These drug classifications greatly assist doctors in identifying which drug to prescribe for which specific condition. Long-acting benzodiazepines are widely known to develop sedative feelings in users, leaving them with a feeling of calm. This type of drug can leave the user in a state of haze if abused. On the other hand, short-acting or fast-acting benzodiazepine abuse can result in memory losses or disorientation.

Long-acting benzodiazepines
  • Valium – is a hypnotic sedative and anticonvulsant drug that is utilized to minimize anxiety rapidly. It is also used to treat insomnia, restless leg syndrome, seizures, and alcohol withdrawal.
  • Librium – is a drug used to manage alcohol withdrawal syndrome.
  • Dalmane – is a sedative drug that is utilized to reduce anxiety and to treat insomnia that ranges from mild to moderate.
Intermediate-acting benzodiazepines
  • Xanax – this is approved by the US Food and Drug Administration to treat panic and anxiety disorders. Xanax is the most popular and widely prescribed Benzodiazepine in the USA.
  • Ativan and Restoril – Ativan is used to treat anxiety, while Restoril is approved as a short-term treatment for sleeping disorders.
Short-acting benzodiazepines
  • Versed – this drug is primarily used to sedate a person who is about to undergo surgery, dental work, or other medical procedures.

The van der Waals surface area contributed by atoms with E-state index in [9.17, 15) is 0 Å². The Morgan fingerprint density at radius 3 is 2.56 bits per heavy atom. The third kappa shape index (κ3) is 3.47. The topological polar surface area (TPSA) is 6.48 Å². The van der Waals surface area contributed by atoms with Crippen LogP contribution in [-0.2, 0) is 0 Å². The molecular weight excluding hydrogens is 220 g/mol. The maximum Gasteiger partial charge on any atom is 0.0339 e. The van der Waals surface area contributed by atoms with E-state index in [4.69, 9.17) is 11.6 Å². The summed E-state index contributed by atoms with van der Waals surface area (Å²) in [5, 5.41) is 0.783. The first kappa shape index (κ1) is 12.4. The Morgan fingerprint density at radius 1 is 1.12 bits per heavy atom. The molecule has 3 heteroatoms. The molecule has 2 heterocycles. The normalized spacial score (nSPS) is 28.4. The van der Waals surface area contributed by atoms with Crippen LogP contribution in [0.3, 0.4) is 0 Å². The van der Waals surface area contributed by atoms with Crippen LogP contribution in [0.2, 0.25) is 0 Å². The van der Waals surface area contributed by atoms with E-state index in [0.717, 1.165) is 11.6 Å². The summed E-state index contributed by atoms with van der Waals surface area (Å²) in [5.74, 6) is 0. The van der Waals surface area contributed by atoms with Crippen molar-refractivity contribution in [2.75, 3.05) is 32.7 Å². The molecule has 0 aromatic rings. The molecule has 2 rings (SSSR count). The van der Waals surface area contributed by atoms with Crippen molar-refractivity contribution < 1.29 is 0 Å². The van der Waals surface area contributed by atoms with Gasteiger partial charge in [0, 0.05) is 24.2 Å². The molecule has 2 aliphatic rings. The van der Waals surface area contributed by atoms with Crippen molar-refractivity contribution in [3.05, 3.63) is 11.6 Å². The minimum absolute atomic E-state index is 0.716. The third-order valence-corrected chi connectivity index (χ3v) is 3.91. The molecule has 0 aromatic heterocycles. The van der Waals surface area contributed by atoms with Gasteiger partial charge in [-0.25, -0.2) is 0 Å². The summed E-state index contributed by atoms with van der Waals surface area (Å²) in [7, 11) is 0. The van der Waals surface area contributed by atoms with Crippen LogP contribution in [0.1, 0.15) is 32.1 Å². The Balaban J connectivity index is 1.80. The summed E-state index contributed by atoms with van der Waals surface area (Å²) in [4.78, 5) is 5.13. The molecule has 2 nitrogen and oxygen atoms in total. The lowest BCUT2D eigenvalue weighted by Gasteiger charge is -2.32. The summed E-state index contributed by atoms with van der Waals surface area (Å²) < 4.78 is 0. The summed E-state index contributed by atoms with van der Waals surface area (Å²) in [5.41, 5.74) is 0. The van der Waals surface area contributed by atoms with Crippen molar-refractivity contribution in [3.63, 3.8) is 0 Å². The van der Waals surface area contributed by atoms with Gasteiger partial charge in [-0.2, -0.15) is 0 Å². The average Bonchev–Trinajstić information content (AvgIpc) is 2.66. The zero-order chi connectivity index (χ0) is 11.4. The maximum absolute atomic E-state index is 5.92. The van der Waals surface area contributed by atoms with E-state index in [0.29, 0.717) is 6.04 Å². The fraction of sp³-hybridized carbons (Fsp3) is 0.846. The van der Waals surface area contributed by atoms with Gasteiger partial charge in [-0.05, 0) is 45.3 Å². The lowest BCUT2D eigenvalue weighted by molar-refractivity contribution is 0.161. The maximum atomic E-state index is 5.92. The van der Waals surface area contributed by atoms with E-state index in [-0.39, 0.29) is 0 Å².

• Halcion – this drug is used to treat certain sleeping troubles by helping an individual fall asleep faster, stay asleep longer, and reduce the number of times a person wakes up during the night.

What Determines How Long Benzodiazepines Stay in Your System?

Here are a few factors that experts use to help determine how long benzodiazepines stay in your body:

  • The type of drug consumed
  • The amount ingested
  • Age, weight, gender, and ethnicity of the individual
  • Duration of consumption
  • Method of consumption
  • Polydrug use
  • Underlying medical conditions
  • Psychiatric conditions


How long does Ativan stay in your system?

Most of Ativan is eliminated within five days of consuming it. However, there are some metabolites of lorazepam that remain in your system for longer than a week.

How long does Valium stay in your system?

The half-life of Valium is long and may remain in the system for up to 10 days.

How long does Halcion stay in your system?

Halcion is detectable in a person’s body for up to two days.

How long does Librium stay in your system?

Librium has a relatively long half-life, and the duration it remains in the system may vary from person to person. However, Librium is detectable from in the urine for up to 1 to 6 weeks, hair test for up to 90 days, on a saliva test for up to 1 to 10 days, and a blood test for up to 6 to 48 hours.

How long does Rohypnol stay in your system?

The effects of Rohypnol may last for up to 12 hours and is detectable through a urine test for up to 72 hours.

How long does Xanax stay in your system?

Xanax may remain in a person’s body for up to 2 to 4 days before it clears completely.

How long does Klonopin stay in your system?